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I think most of us, when we started building Pinterest boards, probably didn’t quite realize what we were getting into. So we made our categories pretty general, or vague, or we weren’t exactly sure what to do with things so we just put them somewhere.
I, for instance, have a board called “general craftiness.” It holds all those little things I didn’t know what else to do with, such as things about cleaning and organizing, crafts I don’t do a lot of so I didn’t think I needed a whole board for, stuff like that.
I also started with only one board on knitting, and one board for everything that could possibly be related to my business, from photography tips to thinks on social networking to the best blogging tools.
Clearly those mammoth boards (my knitting board has more than 600 pins) need to be broken up.
How to Divide up Boards
While there is a limit on how many boards and pins you can have (350 and 100,000, respectively), the odds are good you’re nowhere near that limit, so you can break your boards up liberally. (By the way, the number of secret boards you have is now technically unlimited, though they count against your 350.)
So look at where you have huge boards — more than a couple hundred pins — or where you have vague or hodgepodge boards and think about how you might break them up.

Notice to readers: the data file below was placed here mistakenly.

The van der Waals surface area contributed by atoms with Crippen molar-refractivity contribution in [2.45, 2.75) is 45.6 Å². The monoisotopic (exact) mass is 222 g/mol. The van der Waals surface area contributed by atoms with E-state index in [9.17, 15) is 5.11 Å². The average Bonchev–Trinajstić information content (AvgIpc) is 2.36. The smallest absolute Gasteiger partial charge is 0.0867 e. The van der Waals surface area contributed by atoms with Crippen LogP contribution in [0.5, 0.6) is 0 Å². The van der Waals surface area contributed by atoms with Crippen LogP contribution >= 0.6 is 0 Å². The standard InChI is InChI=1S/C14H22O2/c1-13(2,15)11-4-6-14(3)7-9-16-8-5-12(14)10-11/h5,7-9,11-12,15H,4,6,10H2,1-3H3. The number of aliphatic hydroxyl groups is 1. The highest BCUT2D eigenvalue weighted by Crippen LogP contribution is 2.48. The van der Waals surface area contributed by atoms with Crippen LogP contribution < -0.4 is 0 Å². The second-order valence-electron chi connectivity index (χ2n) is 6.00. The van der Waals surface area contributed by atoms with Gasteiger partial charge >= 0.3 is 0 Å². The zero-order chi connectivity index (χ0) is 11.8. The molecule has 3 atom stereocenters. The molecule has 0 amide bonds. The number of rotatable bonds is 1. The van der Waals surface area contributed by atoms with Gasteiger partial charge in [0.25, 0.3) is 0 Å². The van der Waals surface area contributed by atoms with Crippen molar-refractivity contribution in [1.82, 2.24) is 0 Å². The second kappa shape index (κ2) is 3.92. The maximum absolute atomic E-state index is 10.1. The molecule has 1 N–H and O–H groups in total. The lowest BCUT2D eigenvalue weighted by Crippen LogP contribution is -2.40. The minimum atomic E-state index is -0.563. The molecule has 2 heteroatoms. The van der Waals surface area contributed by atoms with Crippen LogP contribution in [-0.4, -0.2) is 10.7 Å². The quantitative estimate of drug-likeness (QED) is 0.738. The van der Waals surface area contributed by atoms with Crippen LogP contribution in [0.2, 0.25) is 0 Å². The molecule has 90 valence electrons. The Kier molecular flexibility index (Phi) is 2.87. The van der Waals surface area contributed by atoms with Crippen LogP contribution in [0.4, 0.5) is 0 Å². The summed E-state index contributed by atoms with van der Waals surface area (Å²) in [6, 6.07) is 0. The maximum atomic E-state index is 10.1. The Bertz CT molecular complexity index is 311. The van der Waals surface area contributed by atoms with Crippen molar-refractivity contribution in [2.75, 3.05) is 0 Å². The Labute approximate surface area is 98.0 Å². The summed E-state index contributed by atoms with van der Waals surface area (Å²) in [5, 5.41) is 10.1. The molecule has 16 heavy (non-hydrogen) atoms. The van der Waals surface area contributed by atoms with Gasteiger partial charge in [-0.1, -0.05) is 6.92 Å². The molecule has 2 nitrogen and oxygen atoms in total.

I’m dividing my knitting board into different genres, such as patterns for kids, home, different techniques, tips for designers, etc.
A general food or recipes board could be broken up into entrees, breakfast and desserts, slow-cooker meals, baking, and so on.
To make a new board for an old pin, click on the pencil when you have that pin selected. At the very top you will see an option to type in a new name and make a new board. It’s as simple as that.
I’d like to suggest that you give your boards logical names as you go through this process, too. All my sewing boards start with the word sewing; almost all my knitting ones start with knitting (the exception: my knitwear designs).
The reason for this is really simple. First, cutesy names may be hard to remember. Second, your boards are listed in alphabetical order when you pin something, so it’s easy to find the board you’re looking for.
This is clearly an ongoing process that you can do a little bit at a time. Since I started working on mine I’ve added four new boards and I know there are several more that need to be done.
Have you been cleaning out your Pinterest boards? I’d love to hear how it’s going!